2/ The first special case

This is the case of the company that is very, even too, indebted, which carries out a capital increase to reduce its debt. This is often the only alternative to filing for bankruptcy. Take for example Solocal which, after a lengthy procedure, carried out a €398m capital increase.  

A drop in share price following the announcement of a capital increase is often automatic, because there is a transfer of value from shareholders to lenders. What happens is that a capital increase gives value to debt: part of the debt will be repaid at par, and the other part is then used to finance a larger portion of capital employed. It can only but be worth more. As debt is worth more following the capital increase, we cannot see how entreprise value could be greater just because of the announcement of a capital increase intended to change the capital structure and not to make investments; necessarily, the value of equity should be adjusted downwards.

Those of our readers who are keen on options theory applied to capital structure[1] are aware, following the work of Robert Merton, that a share can be assimilated to a call option on operating assets for a strike price in the amount of the debt to be repaid.

Like an option, the value of a share can be broken down into intrinsic value and time value[2]. For this type of over-indebted company, the intrinsic value of the share is very low or zero because it corresponds to the difference between entreprise value and the amount of debts to be repaid. In fact, the entreprise value is often close to the amount of the debts to be repaid. The time value of the share, for its part, is maximal because it is equal to the difference between entreprise value and the strike price of the corresponding option. In these conditions, a capital increase has two contrary effects:

  • it increases the intrinsic value of equity capital by its amount;
  • it reduces the time value of equity because the strike price of the option (the amount of the debt to be repaid) becomes lower than the entreprise value.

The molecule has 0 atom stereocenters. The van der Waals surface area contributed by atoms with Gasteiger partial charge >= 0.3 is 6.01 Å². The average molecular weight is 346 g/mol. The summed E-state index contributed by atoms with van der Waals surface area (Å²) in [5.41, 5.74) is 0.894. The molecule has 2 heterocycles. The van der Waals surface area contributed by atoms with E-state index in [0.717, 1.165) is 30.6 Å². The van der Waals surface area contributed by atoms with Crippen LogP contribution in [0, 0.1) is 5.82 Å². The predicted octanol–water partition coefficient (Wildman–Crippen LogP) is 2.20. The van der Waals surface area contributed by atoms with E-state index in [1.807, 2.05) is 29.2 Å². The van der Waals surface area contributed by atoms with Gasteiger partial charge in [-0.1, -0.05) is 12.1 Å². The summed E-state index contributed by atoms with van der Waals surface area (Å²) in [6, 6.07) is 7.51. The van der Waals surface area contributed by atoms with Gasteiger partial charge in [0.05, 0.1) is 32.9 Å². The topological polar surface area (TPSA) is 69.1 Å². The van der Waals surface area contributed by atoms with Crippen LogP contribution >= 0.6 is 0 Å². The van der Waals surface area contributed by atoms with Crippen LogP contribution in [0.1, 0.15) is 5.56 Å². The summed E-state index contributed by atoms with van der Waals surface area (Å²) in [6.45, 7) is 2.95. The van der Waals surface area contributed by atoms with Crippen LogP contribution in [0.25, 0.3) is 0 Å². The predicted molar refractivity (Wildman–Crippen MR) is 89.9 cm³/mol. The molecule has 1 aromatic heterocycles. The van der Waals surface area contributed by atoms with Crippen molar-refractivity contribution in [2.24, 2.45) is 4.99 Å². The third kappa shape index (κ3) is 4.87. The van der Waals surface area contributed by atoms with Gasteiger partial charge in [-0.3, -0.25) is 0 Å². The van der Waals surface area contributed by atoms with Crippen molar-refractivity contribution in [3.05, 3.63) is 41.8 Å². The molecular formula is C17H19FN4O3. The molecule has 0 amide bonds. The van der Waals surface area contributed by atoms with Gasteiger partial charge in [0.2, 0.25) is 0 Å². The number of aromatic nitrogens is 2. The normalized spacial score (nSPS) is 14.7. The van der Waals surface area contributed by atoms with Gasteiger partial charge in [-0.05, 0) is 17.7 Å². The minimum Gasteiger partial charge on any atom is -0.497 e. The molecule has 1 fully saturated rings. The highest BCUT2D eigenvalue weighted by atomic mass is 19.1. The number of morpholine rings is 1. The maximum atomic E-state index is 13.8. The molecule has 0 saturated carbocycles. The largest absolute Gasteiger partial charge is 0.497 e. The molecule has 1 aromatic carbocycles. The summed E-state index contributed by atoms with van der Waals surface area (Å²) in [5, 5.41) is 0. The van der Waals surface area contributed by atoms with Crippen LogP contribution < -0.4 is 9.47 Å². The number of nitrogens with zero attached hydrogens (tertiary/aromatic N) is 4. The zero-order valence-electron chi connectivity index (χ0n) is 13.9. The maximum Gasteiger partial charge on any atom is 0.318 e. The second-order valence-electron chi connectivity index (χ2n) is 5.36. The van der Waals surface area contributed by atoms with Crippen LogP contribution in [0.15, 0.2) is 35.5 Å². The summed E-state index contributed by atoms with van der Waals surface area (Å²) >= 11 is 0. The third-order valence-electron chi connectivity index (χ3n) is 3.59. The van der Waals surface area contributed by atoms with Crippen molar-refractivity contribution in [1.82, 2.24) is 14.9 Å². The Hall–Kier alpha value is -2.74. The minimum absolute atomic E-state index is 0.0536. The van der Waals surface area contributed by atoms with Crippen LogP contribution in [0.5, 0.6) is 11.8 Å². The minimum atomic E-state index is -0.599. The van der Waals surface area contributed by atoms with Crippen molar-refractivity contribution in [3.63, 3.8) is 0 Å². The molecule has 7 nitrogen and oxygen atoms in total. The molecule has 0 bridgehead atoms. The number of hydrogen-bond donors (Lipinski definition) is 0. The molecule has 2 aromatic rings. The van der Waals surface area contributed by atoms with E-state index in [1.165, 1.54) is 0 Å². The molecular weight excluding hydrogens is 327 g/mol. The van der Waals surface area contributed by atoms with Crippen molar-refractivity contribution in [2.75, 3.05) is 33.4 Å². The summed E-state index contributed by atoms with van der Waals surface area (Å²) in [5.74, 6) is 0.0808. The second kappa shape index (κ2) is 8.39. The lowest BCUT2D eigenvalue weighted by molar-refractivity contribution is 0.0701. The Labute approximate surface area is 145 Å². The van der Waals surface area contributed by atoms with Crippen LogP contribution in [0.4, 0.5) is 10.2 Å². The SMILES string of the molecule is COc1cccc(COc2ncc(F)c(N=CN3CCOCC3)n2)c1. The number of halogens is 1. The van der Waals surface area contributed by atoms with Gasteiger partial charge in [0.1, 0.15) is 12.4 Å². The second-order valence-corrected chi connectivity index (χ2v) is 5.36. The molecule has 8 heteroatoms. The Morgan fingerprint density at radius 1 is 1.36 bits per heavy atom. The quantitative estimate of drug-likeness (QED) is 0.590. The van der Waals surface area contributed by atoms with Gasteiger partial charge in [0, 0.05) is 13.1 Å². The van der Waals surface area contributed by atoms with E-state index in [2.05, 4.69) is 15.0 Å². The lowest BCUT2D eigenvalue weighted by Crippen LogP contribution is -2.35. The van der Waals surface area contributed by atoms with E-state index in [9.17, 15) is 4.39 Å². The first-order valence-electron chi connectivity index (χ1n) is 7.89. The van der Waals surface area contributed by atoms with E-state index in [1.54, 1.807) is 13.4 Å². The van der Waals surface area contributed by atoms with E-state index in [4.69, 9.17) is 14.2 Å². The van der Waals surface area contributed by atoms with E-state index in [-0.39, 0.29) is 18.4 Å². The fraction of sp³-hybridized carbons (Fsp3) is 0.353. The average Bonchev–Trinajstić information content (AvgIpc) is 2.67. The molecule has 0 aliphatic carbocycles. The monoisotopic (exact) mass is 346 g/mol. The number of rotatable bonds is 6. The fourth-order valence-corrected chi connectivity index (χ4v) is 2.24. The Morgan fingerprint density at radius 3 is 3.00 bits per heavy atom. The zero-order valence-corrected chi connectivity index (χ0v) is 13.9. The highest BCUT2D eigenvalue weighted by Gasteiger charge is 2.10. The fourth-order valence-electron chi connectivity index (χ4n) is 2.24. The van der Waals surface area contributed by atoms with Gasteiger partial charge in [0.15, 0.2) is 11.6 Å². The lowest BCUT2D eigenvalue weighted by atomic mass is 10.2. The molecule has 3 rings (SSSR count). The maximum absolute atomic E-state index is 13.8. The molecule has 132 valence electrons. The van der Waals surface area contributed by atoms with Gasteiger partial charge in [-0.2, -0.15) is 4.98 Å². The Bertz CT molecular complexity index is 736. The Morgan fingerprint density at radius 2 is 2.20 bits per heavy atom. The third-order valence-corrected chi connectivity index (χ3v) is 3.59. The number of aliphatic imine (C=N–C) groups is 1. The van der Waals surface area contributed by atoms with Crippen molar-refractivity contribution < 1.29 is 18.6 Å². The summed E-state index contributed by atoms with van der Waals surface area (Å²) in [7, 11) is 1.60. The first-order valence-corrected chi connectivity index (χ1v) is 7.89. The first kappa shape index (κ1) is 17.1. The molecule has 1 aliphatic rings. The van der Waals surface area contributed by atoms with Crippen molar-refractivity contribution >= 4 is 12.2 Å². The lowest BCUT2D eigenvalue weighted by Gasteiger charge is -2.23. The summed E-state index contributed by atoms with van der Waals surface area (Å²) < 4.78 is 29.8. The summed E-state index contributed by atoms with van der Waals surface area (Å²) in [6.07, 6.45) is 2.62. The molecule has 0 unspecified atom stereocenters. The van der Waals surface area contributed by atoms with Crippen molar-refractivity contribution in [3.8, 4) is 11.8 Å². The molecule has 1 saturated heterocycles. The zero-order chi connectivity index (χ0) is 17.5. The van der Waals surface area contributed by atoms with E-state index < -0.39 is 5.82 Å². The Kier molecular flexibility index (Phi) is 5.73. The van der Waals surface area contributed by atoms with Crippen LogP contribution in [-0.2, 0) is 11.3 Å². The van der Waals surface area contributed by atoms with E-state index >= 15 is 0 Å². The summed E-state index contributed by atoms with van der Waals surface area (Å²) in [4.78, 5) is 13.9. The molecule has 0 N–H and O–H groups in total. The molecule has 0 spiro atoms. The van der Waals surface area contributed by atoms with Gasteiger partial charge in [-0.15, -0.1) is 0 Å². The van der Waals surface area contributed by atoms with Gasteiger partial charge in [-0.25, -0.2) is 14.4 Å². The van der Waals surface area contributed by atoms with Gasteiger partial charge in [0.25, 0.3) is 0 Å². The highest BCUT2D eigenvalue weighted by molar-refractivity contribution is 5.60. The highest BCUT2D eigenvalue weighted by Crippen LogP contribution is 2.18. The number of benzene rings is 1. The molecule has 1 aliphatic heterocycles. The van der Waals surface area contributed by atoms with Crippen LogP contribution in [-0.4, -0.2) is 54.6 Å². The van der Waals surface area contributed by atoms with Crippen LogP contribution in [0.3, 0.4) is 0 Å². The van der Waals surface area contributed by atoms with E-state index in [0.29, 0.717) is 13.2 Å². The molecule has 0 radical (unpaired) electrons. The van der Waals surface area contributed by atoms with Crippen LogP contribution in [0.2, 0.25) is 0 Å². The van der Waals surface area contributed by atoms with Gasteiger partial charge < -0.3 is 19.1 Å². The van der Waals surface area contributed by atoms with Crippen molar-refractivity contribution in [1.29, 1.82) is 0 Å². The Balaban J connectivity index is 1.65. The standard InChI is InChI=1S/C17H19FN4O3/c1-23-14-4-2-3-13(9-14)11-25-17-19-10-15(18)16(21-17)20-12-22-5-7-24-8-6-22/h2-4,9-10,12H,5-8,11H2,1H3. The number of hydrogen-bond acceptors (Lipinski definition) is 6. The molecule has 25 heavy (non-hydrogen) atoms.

So logically, there is a loss of value resulting from the capital increase because of the transfer of value to the company’s lenders. Nevertheless, shareholders do not shy away from the recapitalisation necessary, because it is better to lose a little than to lose everything (file for bankruptcy).

3/ The second special case

This is the case of the company which, unlike the previous one, doesn’t have a solvency problem but a liquidity problem. For example, a company which has a large short-term debt that is due and that doesn’t have the internal resources to pay it. This does not mean that it is insolvent[3]. Accordingly, in a world where liquidity is normal, the company just needs to refinance this short-term debt issuing new debt. But it does happen that liquidity dries up (late 2008, early 2009 or late 2015 for mining groups in a context of a sudden drop in mineral prices). We then see what Yann Aït-Mokthar calls an Asset Liability Refinancing Gap (ALRG), i.e. a new liability for the company that corresponds conceptually to the present value of additional financial expense on the refinanced debt compared to the debt in place. The more serious the liquidity crisis, the higher the cost of the future replacement debt and the greater the value of the ALRG. Because there is no reason why the entreprise value should grow at the same time, ALRG can only develop to the detriment of the value of equity, just like a cancer that destroys healthy cells.

When the liquidity problem is solved, often following the announcement of a capital increase, the ALRG is absorbed and disappears as the value of equity takes its place. Therefore, we observe a rise in the share price when a capital increase is announced which is concrete evidence of the disappearance of the liquidity problem. We saw this in February 2009 when Lafarge announced a capital increase of €1.5bn and in September 2015 when Glencore announced one of $2.5bn.

This reaction to a capital increase differs from the previous one because this analysis calls into question one of the postulates of Merton’s model (1973), that liquidity is always present on the market. We could have said this was true before 2008, but this is no longer the case.

4/ The surrounding noise[4]

A capital increase is naturally an exceptional event that attracts investors’ attention to the company. On this occasion, some investors carry out an arbitrage between the share and the preferential subscription rights (PSRs), selling the share short and buying the PSR if its price is lower than its theoretical value. Or selling the share short if this is possible on the securities lending market, to buy it back later on the market or via PSRs. Some investors prefer to defer any purchases of the share knowing that the previous movements will decrease its value, which is another factor behind a temporary drop.


[3] To avoid confusing liquidity and solvency, see chapters 12 and 14 of the Vernimmen.

[4] Out thanks to Valérie Vitter Mouradian who helped us to clarify our ideas on this topic.


Statistics : Corporate income tax rates around the world

The average corporation tax rate in the world in 2016 is 23.95%, showing stability at around 24% since 2013:

Source: KPMG

Corporate income tax rates are down in countries where they were high such Italy, Japan non to mention the UK, for another reason (how to be continue being attractive after having left the largest and wealthiest free trade area). France has announced it would follow and aims at 25% in 2022.